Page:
Taxes in international trade: Half of total tax revenue in 2016

3 August 2017 12:01 am - 0     - {{hitsCtrl.values.hits}}

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By Jayani Ratnayake and Anushka Wijesinha
Year after year, Sri Lanka continues to rely heavily on foreign trade taxes as a key source of government revenue and the latest fiscal numbers for 2016 show that this trend has not abated. Taxes on foreign trade accounted for 50.5 percent of the total tax revenue generated in 2016 and a handful of import tariff lines contributed the bulk of import duties.


Revenue from fuel imports high in 2016
Revenue from import duties grew by 18.4 percent to Rs.156.5 billion in 2016 supported by the significant increase in revenue from two major revenue categories, petrol and gas oil (including diesel). 


Petrol imports contributed to 85.8 percent of the increase in revenue from import duty in 2016, consequently playing a bigger role in total import duty revenues, from one-fourth in 2015 to one-third in 2016. 


Additionally, the import duty from ‘gas oil (including diesel)’ grew by a sharp 155.6 percent and doubled its share in import duty revenue from 7.2 percent in 2015 to 15.6 percent in 2016.


Few items contribute most import revenue
Even within Sri Lanka’s heavy reliance on foreign trade taxes, there is a high concentration in a narrow number of tariff lines. Just eleven HS codes (at six digit level) contributed to 77.5 percent of import duty revenues in 2016 (see Figure 2) and is a sharp rise from 50.3 percent a year earlier. 
Two products, petrol and gas oil (including diesel), collectively brought an increased revenue of Rs.35.7 billion in 2016. The share of these two products in import duty improved from 31.3 percent in 2015 to 49.2 percent in 2016. 


Four products classified as beverages and spirits accounted for 12.1 percent in 2016 compared to 6.4 percent share recorded in 2015. This increase was driven by the significant increase in import duty collected from import of beer, which grew by 4351.4 percent YoY in 2016 (likely due to the exception granted to imports, following the flood damage to local producers).


VAT, PAL, CESS also higher in 2016
The value-added tax (VAT) on imports rebounded from the negative growth of 34.1 percent recorded in 2015 and contributed to 24.3 percent of the growth in tax revenue in 2016. Meanwhile, revenue from Port and Airport Development Levy (PAL) increased by 51.5 percent to Rs.88.8 billion, aided by the upward revision of the PAL rate from 5 percent to 7.5 percent.

 
Meanwhile, revenue from cess grew by 33.4 percent to Rs.61.7 billion in 2016 aided by the increase in revenue from import cess by Rs.16.6 billion. Revenue from cess on exports contracted marginally by 1.5 percent on year-on-year terms in 2016.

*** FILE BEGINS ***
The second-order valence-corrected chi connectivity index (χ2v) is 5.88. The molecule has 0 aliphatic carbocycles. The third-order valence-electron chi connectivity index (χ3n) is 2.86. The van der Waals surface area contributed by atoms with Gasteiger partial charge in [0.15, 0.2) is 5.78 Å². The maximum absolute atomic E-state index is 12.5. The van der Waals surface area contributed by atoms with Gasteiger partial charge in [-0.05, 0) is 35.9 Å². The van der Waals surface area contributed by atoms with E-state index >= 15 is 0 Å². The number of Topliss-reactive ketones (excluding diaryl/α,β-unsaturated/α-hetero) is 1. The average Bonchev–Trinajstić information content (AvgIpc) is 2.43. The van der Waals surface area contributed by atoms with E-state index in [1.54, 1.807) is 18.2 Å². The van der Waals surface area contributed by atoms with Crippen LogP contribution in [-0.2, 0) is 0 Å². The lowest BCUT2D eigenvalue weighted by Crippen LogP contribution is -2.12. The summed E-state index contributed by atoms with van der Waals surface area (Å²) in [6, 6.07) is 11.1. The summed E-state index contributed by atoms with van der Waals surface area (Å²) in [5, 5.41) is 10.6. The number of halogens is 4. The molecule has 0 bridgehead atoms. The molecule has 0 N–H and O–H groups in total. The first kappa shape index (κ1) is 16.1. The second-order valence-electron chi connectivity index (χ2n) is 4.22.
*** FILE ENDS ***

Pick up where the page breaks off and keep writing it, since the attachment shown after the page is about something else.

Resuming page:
Policy changes in 2016
In 2016, a three-band tariff structure was introduced to customs duty consisting of 0 percent, 15 percent and 30 percent with a view of achieving a simplified duty structure. The standard PAL rate was revised to lower rate of 2.5 percent for certain plant and machinery used in construction, agriculture and dairy industry and raw material used in the pharmaceutical industry.


2017 performance so far
Looking at this year’s revenue performance so far, 1Q generated 22.4 percent of the import duty revenue estimate for 2017, marginally lower compared to the same period last year, of 24.9 percent. Import duties are forecasted to contribute to 9.1 percent of the tax revenue in 2017.


Reforming trade tax reliance?


The heavy reliance on trade taxes as a key source of revenue needs to become a critical focus area of trade and fiscal policy reforms. This no doubt course becomes challenging when the majority of trade tax revenue comes from a handful of import lines. Yet, it becomes easier to make substantial reforms to non-sensitive import lines – ones that would have a minimal revenue impact but disproportionately high impact on spurring international trade. 


For a small trade-dependent economy, Sri Lanka must structure a sensible trade tax structure, one that promotes import and export trade, does not unduly burden large numbers of consumers in favour of a small number of producers, does not create uneven playing field for domestic producers vis-à-vis importers and most importantly, spurs Sri Lanka’s participation in global production sharing (‘networked trade’) and international logistics. 


(Jayani Ratnayake and Anushka Wijesinha are economists at the Economic Intelligence Unit of the Ceylon Chamber of Commerce. This article is part of the chamber’s ‘Trade Intelligence for the Private Sector’ (TIPS) initiative. Write to eiu@chamber.lk to engage)

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